Innovative Adventure! A Tim Schafer Retrospective: Part Two- Psychonauts
In honor of the upcoming release of Grim Fandango Remastered, we're going to be taking a look at all the games Tim Schafer, nerd-hero-number-one, has directed. For day two, ready your psyches, because we're heading into the mind of the man himself.
Publisher: Double Fine
Release: April 19, 2005
Platforms: Windows, Xbox, PS2 - later re-releases on Steam, PS3, Xbox 360, Mac and Linux
Playing Psychonauts for the first time in nearly a decade, I was struck by how much it wants to be something else: a television show. It is the rare game where the story outstrips the gameplay, and the gameplay is still quite good. Tim Schafer - who worked on several of the best adventure games of all time (Monkey Island, for instance) - is a storyteller in the highest regards. He is, in my mind, the game developer equivalent of Joss Whedon - beloved, cultish and misunderstood; and Psychonauts is his Firefly: underloved at the time, but has found a new audience in the years since.
The game begins with a Patton-esque overview of the titular Psychonauts, a secret government agency that is tasked with handling the biggest of big problems. The fun part about it - and Psychonauts is always fun - is that Coach Oleander is delivering the doom and gloom message to a bunch of kids away at "summer camp". The game's main character, Razputin, or Raz - who has run away from the circus to go to camp - is discovered and instead of being kicked out, is allowed to stay.
As Raz explores Whispering Rock Psychic Summer Camp, interacting with the colorful cast of characters and learning new psychic powers, he starts to become ensnared in a dastardly plot to steal kid's brains (literally, I might add) as part of a dastardly plot to take over the world.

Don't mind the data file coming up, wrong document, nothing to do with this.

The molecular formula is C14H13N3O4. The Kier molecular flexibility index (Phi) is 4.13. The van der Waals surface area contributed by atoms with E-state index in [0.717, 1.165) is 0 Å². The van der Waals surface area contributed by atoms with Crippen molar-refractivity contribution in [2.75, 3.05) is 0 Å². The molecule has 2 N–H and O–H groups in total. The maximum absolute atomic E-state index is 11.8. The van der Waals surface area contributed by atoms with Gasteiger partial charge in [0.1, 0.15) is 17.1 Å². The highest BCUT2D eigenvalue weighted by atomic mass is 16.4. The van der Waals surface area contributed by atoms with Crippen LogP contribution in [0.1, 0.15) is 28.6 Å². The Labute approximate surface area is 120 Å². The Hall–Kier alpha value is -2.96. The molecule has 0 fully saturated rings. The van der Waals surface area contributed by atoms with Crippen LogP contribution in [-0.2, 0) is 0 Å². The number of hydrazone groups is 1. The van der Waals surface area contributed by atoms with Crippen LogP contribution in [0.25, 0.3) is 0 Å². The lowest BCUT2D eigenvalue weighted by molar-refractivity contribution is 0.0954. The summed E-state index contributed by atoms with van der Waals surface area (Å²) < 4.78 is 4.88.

The story is both grand and intimate. By allowing Raz to jump into other character's minds (and even his own), Schafer and the team at Double Fine can explore character as if in an adventure game, while still advancing the plot. The game literalizes many psychiatric concepts, such as emotional baggage and personal demons, and allows you to confront them with the best weapon imaginable: FIREBALLS.
Well, an arsenal of psychic tricks, actually. For all of its kid-friendly artstyle and location (the game is based partly on Tim Schafer's own experiences at a summer camp...highly exaggerated, of course), Psychonauts is an extremely mature game that explores a lot of complicated psychological relationships. Or perhaps we simply wish that our own baggage and psychic lesions could be fixed by actually fighting them.
According to Schafer, since 2005 Psychonauts has sold only 400,000 physical copies. The game was released by closed developer Majesco and cost roughly $13 million. The poor sales of the game may more than likely directly contributed to the company's deciding to abandon the premium console market, which it did shortly after.
While Psychonauts did not sell well, it was much beloved by fans of Schafer and platform games, and has enjoyed a long life via Steam since the license expired and Double Fine picked it up.